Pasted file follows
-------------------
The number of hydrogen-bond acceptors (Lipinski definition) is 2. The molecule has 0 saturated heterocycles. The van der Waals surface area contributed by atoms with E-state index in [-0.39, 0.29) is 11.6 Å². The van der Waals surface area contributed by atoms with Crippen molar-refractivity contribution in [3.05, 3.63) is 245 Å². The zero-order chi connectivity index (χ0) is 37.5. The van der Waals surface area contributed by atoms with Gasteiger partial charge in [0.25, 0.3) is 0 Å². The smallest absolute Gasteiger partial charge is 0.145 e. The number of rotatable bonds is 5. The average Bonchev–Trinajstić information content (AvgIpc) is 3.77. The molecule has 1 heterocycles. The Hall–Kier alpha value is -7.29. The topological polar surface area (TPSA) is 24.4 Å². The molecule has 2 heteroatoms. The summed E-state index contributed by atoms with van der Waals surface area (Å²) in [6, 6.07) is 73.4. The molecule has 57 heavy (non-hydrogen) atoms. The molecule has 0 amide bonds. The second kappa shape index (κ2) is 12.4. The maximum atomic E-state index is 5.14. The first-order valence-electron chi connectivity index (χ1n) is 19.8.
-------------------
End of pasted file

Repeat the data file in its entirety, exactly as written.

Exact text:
The number of hydrogen-bond acceptors (Lipinski definition) is 2. The molecule has 0 saturated heterocycles. The van der Waals surface area contributed by atoms with E-state index in [-0.39, 0.29) is 11.6 Å². The van der Waals surface area contributed by atoms with Crippen molar-refractivity contribution in [3.05, 3.63) is 245 Å². The zero-order chi connectivity index (χ0) is 37.5. The van der Waals surface area contributed by atoms with Gasteiger partial charge in [0.25, 0.3) is 0 Å². The smallest absolute Gasteiger partial charge is 0.145 e. The number of rotatable bonds is 5. The average Bonchev–Trinajstić information content (AvgIpc) is 3.77. The molecule has 1 heterocycles. The Hall–Kier alpha value is -7.29. The topological polar surface area (TPSA) is 24.4 Å². The molecule has 2 heteroatoms. The summed E-state index contributed by atoms with van der Waals surface area (Å²) in [6, 6.07) is 73.4. The molecule has 57 heavy (non-hydrogen) atoms. The molecule has 0 amide bonds. The second kappa shape index (κ2) is 12.4. The maximum atomic E-state index is 5.14. The first-order valence-electron chi connectivity index (χ1n) is 19.8.